Threats - The Iles Éparses are at not far from populated islands and the continental coastline, making them vulnerable to exploitation. Fisheries in the coastal waters surrounding the islands is banned but does occur by commercial boats, as well as recreational and small-scale targeting of reef fish, by fishers from e.g. Mayotte or South Africa, depending on the island. Moderate shipping traffic passes through the Mozambique channel, thus there is a pollution risk from tankers. Two petroleum exploration permits wihin the EEZs of the Iles Éparses were approved in December 2008, and exploration in the EEZs of neighbouring countries may have spillover impacts in the islands. As with other sites, climate change is a significant threat, with the added uncertainty of how changing water temperatures and currents will affect the dynamic eddies in the Mozambique channel that influence these islands in areas such as connectivity, primary productivity, prey populations for higher order predators, and fishing stock dynamics.

Management status - Europa, Bassas da India, and Glorieuses were declared Nature Reserves in 1975 (arrêté préfectoral de 1975), and there is a permanent presence on the islands, for military and/or civil (meteorology) purposes. As a result, access to the islands is strictly and effectively controlled, with permits only being given for research. In support of this, a Scientific Committee of the Scattered Islands (CSIE) has been established, as an advisory body to the administration. In 2012, the whole the EEZ of Glorieuses was declared an MPA, and steps are underway to declare Europa as a national natural reserve. Europa was designated a Ramsar site in 2011.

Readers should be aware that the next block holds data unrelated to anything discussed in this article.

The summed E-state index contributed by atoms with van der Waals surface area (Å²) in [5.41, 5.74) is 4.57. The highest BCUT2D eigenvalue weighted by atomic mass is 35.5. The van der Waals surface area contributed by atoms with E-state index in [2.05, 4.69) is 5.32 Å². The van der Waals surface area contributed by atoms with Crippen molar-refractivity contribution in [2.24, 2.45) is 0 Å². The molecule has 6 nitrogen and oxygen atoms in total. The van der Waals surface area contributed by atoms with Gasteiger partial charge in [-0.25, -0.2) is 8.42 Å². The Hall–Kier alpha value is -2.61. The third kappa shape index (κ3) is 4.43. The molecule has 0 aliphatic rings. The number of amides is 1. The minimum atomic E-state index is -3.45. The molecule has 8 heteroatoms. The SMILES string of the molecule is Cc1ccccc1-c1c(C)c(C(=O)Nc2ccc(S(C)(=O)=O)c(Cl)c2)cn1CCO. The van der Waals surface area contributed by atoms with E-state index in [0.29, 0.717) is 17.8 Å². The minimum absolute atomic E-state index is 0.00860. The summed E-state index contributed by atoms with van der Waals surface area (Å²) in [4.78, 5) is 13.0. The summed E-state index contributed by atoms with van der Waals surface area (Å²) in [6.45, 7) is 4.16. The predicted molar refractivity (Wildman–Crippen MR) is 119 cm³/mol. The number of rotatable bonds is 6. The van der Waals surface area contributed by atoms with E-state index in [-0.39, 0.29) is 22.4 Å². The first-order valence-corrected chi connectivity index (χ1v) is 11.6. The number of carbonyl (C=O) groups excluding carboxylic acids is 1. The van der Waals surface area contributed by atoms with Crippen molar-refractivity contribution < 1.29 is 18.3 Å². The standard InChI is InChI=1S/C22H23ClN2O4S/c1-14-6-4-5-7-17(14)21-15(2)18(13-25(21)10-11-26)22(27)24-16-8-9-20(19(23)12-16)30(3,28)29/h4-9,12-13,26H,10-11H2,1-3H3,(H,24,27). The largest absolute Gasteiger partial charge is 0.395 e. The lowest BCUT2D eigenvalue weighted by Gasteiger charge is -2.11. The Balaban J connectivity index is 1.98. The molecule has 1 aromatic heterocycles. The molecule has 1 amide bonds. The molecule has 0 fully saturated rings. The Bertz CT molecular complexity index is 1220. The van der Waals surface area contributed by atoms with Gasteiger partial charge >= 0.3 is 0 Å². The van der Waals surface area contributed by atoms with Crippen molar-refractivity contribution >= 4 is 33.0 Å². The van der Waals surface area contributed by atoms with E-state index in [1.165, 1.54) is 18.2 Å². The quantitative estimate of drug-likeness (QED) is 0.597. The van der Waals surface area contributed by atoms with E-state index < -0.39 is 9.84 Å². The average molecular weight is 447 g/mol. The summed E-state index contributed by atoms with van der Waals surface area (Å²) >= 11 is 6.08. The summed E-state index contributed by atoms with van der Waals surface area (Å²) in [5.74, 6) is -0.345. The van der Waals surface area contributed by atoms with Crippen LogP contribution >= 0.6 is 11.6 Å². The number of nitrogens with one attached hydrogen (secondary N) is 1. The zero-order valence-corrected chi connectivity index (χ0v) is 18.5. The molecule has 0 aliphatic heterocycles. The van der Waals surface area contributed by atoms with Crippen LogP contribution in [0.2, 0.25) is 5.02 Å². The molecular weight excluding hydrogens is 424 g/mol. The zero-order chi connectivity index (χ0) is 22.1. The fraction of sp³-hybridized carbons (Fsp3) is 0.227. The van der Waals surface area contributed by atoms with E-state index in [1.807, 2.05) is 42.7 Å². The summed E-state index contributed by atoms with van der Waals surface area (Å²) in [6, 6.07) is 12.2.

Geographic scale and site integrity – While the individual islands are all small, as a group they cover a large geographic range across the whole of the Mozambique channel. This property gives them a natural identity as a serial site. The integrity of the serial/island group is very high as the islands are uninhabited and human pressure very low. All studies show that marine habitats are in good health despite recent climate change impacts, and the composition of the trophic chain, with abundance of top predators is a sign of good health. Nevertheless, each island has a distinctive character, and provided the productivity and dynamics of open sea areas that are critical for feeding and migration remain in good condition, each island has a high integrity.

Other sites in the region - The islands are unique in the region.

Key References – Battistini (1996); Belkin Cornillon (2007); Caceres (2003); Chabanet & Durville (2005); --> References